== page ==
Calif. Mission Funding Headed For Senate Committee Vote

AU's Lynn Criticizes Agreement Allowing Justice Department To Review Measure's Constitutionality

A bill that would allocate $10 million in taxpayer funds to mission churches in California will face a vote before a Senate committee tomorrow, after senators reportedly reached a deal on the measure's constitutional problems.

The bill, the California Missions Preservation Act (S. 1306), is being pushed by U.S. Sen. Barbara Boxer (D-Calif.).

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Americans United for Separation of Church and State has criticized the measure, saying it amounts to a government subsidy for houses of worship. Nineteen of the 21 churches are still owned by the Catholic Church and provide religious services for active parishes.

According to an Associated Press report, Sen. Boxer (D-Calif.) has proposed allowing the Justice Department to decide if the allocation would violate church-state separation. The plan is expected to be voted on tomorrow in the Committee on Energy and Natural Resources.

Americans United Executive Director Barry W. Lynn criticized Boxer's move, saying the Justice Department is certain to approve the funds. The Bush administration, Lynn noted, has been an enthusiastic advocate of a broad range of funding for "faith-based" institutions.

"Surely Sen. Boxer wouldn't want Attorney General Ashcroft to have the final word on constitutional issues such as reproductive choice, women's rights and the faith-based initiative," said AU's Lynn.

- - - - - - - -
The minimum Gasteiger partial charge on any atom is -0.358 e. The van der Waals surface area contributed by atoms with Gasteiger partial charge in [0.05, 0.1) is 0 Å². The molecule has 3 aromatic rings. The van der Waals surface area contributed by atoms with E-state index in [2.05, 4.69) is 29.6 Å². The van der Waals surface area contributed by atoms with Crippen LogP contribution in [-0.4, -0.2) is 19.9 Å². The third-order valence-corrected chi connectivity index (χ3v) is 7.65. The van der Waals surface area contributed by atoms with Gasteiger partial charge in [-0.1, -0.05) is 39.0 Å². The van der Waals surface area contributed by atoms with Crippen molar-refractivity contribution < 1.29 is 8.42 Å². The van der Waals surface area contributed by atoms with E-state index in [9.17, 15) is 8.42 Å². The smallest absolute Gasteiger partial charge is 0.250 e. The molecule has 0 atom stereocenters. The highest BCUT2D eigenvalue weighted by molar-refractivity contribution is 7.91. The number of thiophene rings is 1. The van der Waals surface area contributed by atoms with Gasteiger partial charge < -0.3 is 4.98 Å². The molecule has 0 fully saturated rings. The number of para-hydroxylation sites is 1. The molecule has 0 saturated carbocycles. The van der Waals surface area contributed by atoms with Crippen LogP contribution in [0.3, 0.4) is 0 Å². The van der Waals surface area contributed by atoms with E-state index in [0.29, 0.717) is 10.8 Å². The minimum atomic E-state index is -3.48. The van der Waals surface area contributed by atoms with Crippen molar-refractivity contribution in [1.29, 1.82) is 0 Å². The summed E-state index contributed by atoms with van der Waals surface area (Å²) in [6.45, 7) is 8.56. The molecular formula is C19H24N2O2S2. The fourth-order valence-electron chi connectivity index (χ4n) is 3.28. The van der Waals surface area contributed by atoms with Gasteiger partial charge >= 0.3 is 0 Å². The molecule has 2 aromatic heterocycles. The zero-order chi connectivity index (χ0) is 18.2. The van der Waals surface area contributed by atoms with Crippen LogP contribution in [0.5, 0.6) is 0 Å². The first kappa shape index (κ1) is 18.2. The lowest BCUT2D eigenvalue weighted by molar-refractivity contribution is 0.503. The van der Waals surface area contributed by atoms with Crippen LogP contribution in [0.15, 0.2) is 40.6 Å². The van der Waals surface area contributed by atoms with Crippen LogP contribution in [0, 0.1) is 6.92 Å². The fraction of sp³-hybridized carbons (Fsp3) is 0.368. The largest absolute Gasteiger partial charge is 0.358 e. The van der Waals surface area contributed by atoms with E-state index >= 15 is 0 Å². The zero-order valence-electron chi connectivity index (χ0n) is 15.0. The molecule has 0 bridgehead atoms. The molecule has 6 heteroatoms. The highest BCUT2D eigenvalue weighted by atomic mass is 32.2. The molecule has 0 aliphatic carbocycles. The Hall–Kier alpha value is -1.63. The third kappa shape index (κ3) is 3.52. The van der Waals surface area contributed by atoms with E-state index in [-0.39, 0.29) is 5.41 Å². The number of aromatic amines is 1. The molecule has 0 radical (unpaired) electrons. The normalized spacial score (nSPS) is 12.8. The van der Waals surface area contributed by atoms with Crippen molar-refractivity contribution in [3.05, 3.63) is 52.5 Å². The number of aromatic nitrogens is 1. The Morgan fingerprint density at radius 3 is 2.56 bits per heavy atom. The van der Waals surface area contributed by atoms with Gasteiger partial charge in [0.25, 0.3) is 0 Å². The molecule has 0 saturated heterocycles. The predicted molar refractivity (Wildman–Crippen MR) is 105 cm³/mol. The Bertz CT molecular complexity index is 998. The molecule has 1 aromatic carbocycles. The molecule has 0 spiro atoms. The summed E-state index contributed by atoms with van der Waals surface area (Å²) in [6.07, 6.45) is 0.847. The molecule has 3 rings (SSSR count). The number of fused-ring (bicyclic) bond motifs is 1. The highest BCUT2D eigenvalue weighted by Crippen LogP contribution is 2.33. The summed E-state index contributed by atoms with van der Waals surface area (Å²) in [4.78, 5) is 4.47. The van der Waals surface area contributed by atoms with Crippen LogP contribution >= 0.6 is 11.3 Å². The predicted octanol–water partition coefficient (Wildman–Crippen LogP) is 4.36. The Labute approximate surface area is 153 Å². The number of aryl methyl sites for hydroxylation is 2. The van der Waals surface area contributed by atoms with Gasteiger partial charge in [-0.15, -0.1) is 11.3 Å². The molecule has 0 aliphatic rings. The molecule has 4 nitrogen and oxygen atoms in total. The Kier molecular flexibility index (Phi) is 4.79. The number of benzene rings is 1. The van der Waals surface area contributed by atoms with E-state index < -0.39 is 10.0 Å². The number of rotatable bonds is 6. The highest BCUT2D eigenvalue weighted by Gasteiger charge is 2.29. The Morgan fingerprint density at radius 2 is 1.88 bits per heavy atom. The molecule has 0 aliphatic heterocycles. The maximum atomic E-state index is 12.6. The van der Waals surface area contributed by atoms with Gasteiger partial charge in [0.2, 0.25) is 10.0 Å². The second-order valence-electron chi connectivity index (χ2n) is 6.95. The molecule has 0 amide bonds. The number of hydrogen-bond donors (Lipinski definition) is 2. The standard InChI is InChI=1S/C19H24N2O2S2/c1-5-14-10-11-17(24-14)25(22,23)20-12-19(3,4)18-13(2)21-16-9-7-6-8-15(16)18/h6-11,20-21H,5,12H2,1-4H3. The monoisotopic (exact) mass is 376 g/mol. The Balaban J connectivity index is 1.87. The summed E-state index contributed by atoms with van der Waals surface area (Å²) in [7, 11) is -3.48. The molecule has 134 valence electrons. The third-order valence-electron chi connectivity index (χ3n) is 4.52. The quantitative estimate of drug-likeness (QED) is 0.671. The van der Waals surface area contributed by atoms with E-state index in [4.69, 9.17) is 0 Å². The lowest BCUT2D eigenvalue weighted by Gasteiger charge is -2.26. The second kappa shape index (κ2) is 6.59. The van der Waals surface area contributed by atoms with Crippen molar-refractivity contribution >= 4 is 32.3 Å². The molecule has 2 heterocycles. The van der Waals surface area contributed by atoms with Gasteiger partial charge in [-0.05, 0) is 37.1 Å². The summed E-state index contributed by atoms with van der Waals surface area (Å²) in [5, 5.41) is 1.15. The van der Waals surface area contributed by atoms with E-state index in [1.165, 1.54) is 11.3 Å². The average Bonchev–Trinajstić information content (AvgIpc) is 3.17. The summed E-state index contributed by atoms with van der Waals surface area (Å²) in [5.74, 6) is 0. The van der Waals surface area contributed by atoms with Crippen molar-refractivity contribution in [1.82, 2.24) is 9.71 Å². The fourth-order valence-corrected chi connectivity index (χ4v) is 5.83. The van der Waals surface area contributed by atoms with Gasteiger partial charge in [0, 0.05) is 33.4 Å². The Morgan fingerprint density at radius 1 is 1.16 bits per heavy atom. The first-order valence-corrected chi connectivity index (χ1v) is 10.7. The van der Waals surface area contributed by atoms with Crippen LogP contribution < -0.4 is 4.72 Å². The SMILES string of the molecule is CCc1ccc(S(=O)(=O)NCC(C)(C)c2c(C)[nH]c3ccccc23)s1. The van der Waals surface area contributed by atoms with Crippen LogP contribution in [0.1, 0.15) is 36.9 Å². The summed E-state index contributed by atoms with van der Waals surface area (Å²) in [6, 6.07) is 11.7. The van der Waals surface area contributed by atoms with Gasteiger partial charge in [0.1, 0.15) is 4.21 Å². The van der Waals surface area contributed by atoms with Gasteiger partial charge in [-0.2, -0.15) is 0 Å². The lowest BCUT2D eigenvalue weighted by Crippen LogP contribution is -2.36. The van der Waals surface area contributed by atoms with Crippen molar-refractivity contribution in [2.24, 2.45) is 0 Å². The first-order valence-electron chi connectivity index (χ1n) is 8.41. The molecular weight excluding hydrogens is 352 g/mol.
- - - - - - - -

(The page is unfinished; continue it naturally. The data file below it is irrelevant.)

On March 9, Lynn testified against the funding during a Senate hearing. In his testimony before the Senate Subcommittee on National Parks, Lynn said federal aid to religion violates the First Amendment of the U.S. Constitution. Houses of worship, he said, must be supported by voluntary giving, not government subsidies.

Lynn is urging members of the committee to vote against the bill.

"Taxpayer-funded religion has no place in America," he said. "I have no doubt that the missions are worthy of preservation, but the money for that must be raised through voluntary contributions. The federal government has no business paying for the maintenance and upkeep of churches. It's up to parishioners, not the taxpayers, to keep the church doors open, patch the roof and pay the light bill."

Americans United is a religious liberty watchdog group based in Washington, D.C. Founded in 1947, the organization educates Americans about the importance of church-state separation in safeguarding religious freedom.

Americans United is a religious liberty watchdog group based in Washington, D.C. Founded in 1947, the organization educates Americans about the importance of church-state separation in safeguarding religious freedom.